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Students at Brainworks Program to Learn How a Hop, Skip and Jump May Protect the Brain

Contact: Sandy Van | Email: sandy@prpacific.com

Los Angeles - March 16, 2015 - Could push-ups and hula hoops put students on the path to becoming brain-health scientists?

About 140 seventh- and eighth-graders attending Cedars-Sinai's Brainworks program March 23 will learn how hopping, skipping, jumping and other elements of a regular exercise routine may help improve brain health. An exercise station – a new feature of the 17-year-old program – will be one of nine areas where students will interact with Cedars-Sinai neurosurgeons, neurologists, neuroscientists and other health professionals.

Brainworks' keynote speaker, Dean Sherzai, MD, director of the medical center's Alzheimer's Disease Prevention Program, will explain the role of lifestyle choices in protecting the brain. He also will describe current and future research to understand, treat and someday cure Alzheimer's disease and other brain disorders.

"We are moving closer to understanding the role of exercise in potentially changing the course of Alzheimer's," Sherzai said. "This is important because once Alzheimer's is established in the brain, no existing drugs can slow it down."

In another presentation, Kurtis Birch, MD, a neurosurgical resident who conducts research on neurons in the brain, will describe how experiments in laboratories lead to clinical trials in patients, eventually resulting in approved treatments.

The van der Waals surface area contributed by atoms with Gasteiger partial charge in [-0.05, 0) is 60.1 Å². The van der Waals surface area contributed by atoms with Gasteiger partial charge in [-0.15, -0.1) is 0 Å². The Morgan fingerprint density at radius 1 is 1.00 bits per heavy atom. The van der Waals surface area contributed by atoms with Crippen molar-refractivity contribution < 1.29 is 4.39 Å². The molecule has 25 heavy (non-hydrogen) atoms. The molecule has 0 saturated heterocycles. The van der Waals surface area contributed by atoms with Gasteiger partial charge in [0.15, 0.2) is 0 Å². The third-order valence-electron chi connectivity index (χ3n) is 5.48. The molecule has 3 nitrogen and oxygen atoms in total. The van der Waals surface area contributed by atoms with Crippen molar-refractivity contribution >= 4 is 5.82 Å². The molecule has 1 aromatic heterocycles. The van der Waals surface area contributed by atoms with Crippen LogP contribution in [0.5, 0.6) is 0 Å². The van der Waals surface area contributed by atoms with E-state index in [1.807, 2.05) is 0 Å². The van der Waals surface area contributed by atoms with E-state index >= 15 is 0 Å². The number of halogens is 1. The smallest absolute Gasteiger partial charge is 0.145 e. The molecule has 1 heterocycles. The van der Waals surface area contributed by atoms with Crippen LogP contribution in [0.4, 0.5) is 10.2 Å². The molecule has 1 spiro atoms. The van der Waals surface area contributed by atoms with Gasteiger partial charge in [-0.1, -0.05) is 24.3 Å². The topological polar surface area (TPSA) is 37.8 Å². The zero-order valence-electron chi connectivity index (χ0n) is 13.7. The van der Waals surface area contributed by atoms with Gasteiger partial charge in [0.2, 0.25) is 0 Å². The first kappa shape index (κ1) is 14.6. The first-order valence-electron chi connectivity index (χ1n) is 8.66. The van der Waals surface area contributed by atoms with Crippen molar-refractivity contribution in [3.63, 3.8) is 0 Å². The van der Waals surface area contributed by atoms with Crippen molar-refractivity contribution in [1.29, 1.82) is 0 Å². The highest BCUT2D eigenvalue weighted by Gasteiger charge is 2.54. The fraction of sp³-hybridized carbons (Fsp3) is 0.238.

Aimee Davis, an occupational therapist, will demonstrate how rehabilitation therapies help patients who have brain injuries or diseases. Davis is therapy supervisor for inpatient rehabilitation.

Ahmed Ibrahim, PhD, will talk about career options and opportunities. As a high school student, Ibrahim participated in a summer research project at Cedars-Sinai. Ibrahim, who also has a master's degree in public health, now is a research scientist at Capricor, a biotech company at Cedars Sinai.

This year's interactive stations include:

  • Virtual Surgery Station: 3-D imaging and microscope with phantom skull for interactive virtual surgery.
  • Surgical Instrumentation Station: Actual instruments from the operating room.
  • Neuropathology Station: Students can hold and examine real sheep brains and view microscope slides of various tumor types.
  • Rehabilitation and Healing Station: Therapy applications.
  • Suture Station: How to close wounds.
  • Advances in Research Station: DNA, tumor and laser experiments.
  • Brain and Spine Instrumentation Station: Instruments used in these complex operations.
  • Cedars-Sinai Wellness Program Station: Exercise programs for kids.
  • Biomedical Sciences Station: Protein and drug molecule interaction and model building, with research scientist Ravinder Abrol, PhD.

The students also will compete in teams in a science game based on the television show "Family Feud."

Students from diverse backgrounds and schools attend Brainworks each year. This year's participants will come from Paul Revere Charter Middle School and Magnet Center, Los Angeles Center for Enriched Studies, Our Lady of Grace School, St. Francis of Assisi School, the Dr. Betty Shabazz Delta Academy and Animo Westside Charter Middle School.

Keith Black, MD, chair and professor of the Department of Neurosurgery, will welcome the students. He started Brainworks in 1998 to help inspire the next generation of scientists, doctors and healthcare professionals. Black is director of the Maxine Dunitz Neurosurgical Institute, director of the Johnnie L. Cochran, Jr. Brain Tumor Center and the Ruth and Lawrence Harvey Chair in Neuroscience.

Brainworks will be in the Harvey Morse Auditorium at Cedars-Sinai from 10 a.m. to 1:10 p.m. Monday, March 23.